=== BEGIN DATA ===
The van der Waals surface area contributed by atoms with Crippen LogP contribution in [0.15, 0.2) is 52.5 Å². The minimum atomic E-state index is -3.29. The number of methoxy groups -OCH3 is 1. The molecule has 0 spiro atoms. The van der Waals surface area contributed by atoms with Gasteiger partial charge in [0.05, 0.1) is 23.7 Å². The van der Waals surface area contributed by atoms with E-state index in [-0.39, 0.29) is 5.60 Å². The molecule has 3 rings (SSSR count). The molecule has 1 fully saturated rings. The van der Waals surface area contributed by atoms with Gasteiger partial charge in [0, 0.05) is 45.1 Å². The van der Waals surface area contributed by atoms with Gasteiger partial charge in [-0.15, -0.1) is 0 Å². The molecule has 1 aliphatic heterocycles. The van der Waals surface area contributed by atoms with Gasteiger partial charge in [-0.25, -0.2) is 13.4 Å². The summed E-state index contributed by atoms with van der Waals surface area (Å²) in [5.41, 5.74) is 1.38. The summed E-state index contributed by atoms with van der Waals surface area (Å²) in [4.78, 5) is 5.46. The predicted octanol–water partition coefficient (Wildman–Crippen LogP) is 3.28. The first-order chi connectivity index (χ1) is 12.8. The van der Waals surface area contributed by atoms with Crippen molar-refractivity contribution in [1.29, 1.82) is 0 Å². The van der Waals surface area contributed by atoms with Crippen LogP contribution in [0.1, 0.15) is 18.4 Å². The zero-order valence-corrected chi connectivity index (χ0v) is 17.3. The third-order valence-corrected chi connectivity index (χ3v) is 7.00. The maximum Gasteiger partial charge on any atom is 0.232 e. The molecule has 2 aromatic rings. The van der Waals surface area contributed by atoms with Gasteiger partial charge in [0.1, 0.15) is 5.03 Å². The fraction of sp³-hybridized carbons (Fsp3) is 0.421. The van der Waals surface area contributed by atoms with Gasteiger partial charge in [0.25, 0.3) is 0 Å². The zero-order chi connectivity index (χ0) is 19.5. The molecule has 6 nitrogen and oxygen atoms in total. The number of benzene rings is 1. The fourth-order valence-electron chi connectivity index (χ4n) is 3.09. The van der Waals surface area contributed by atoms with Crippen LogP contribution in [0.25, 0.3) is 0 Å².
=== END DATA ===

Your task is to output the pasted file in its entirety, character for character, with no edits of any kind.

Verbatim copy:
The van der Waals surface area contributed by atoms with Crippen LogP contribution in [0.15, 0.2) is 52.5 Å². The minimum atomic E-state index is -3.29. The number of methoxy groups -OCH3 is 1. The molecule has 0 spiro atoms. The van der Waals surface area contributed by atoms with Gasteiger partial charge in [0.05, 0.1) is 23.7 Å². The van der Waals surface area contributed by atoms with E-state index in [-0.39, 0.29) is 5.60 Å². The molecule has 3 rings (SSSR count). The molecule has 1 fully saturated rings. The van der Waals surface area contributed by atoms with Gasteiger partial charge in [0, 0.05) is 45.1 Å². The van der Waals surface area contributed by atoms with Gasteiger partial charge in [-0.15, -0.1) is 0 Å². The molecule has 1 aliphatic heterocycles. The van der Waals surface area contributed by atoms with Gasteiger partial charge in [-0.25, -0.2) is 13.4 Å². The summed E-state index contributed by atoms with van der Waals surface area (Å²) in [5.41, 5.74) is 1.38. The summed E-state index contributed by atoms with van der Waals surface area (Å²) in [4.78, 5) is 5.46. The predicted octanol–water partition coefficient (Wildman–Crippen LogP) is 3.28. The first-order chi connectivity index (χ1) is 12.8. The van der Waals surface area contributed by atoms with Crippen molar-refractivity contribution in [1.29, 1.82) is 0 Å². The van der Waals surface area contributed by atoms with Crippen LogP contribution in [0.1, 0.15) is 18.4 Å². The zero-order valence-corrected chi connectivity index (χ0v) is 17.3. The third-order valence-corrected chi connectivity index (χ3v) is 7.00. The maximum Gasteiger partial charge on any atom is 0.232 e. The molecule has 2 aromatic rings. The van der Waals surface area contributed by atoms with Gasteiger partial charge in [0.1, 0.15) is 5.03 Å². The fraction of sp³-hybridized carbons (Fsp3) is 0.421. The van der Waals surface area contributed by atoms with Gasteiger partial charge in [0.25, 0.3) is 0 Å². The zero-order chi connectivity index (χ0) is 19.5. The molecule has 6 nitrogen and oxygen atoms in total. The number of benzene rings is 1. The fourth-order valence-electron chi connectivity index (χ4n) is 3.09. The van der Waals surface area contributed by atoms with Crippen LogP contribution in [0.25, 0.3) is 0 Å².